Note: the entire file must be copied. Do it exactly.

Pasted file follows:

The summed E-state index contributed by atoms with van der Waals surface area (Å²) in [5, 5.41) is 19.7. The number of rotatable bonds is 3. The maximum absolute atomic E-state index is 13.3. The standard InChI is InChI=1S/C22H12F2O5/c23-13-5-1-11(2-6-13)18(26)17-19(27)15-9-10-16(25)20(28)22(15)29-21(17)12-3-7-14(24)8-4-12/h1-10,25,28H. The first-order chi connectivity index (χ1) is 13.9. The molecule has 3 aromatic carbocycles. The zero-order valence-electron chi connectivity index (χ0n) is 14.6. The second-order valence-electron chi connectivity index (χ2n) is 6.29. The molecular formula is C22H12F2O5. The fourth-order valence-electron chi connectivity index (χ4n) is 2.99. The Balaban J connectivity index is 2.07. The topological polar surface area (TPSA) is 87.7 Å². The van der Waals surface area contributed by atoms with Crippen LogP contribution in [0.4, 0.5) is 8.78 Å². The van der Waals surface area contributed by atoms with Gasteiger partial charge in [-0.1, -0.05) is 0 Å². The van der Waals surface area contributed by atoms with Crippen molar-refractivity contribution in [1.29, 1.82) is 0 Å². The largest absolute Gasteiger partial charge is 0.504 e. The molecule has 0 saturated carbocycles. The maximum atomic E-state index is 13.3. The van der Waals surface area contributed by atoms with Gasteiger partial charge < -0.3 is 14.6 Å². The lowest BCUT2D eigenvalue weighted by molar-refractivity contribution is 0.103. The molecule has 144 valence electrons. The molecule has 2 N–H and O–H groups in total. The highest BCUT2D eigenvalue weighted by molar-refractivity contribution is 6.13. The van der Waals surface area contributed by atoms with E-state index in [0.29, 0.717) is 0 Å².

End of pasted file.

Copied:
The summed E-state index contributed by atoms with van der Waals surface area (Å²) in [5, 5.41) is 19.7. The number of rotatable bonds is 3. The maximum absolute atomic E-state index is 13.3. The standard InChI is InChI=1S/C22H12F2O5/c23-13-5-1-11(2-6-13)18(26)17-19(27)15-9-10-16(25)20(28)22(15)29-21(17)12-3-7-14(24)8-4-12/h1-10,25,28H. The first-order chi connectivity index (χ1) is 13.9. The molecule has 3 aromatic carbocycles. The zero-order valence-electron chi connectivity index (χ0n) is 14.6. The second-order valence-electron chi connectivity index (χ2n) is 6.29. The molecular formula is C22H12F2O5. The fourth-order valence-electron chi connectivity index (χ4n) is 2.99. The Balaban J connectivity index is 2.07. The topological polar surface area (TPSA) is 87.7 Å². The van der Waals surface area contributed by atoms with Crippen LogP contribution in [0.4, 0.5) is 8.78 Å². The van der Waals surface area contributed by atoms with Gasteiger partial charge in [-0.1, -0.05) is 0 Å². The van der Waals surface area contributed by atoms with Crippen molar-refractivity contribution in [1.29, 1.82) is 0 Å². The largest absolute Gasteiger partial charge is 0.504 e. The molecule has 0 saturated carbocycles. The maximum atomic E-state index is 13.3. The van der Waals surface area contributed by atoms with Gasteiger partial charge < -0.3 is 14.6 Å². The lowest BCUT2D eigenvalue weighted by molar-refractivity contribution is 0.103. The molecule has 144 valence electrons. The molecule has 2 N–H and O–H groups in total. The highest BCUT2D eigenvalue weighted by molar-refractivity contribution is 6.13. The van der Waals surface area contributed by atoms with E-state index in [0.29, 0.717) is 0 Å².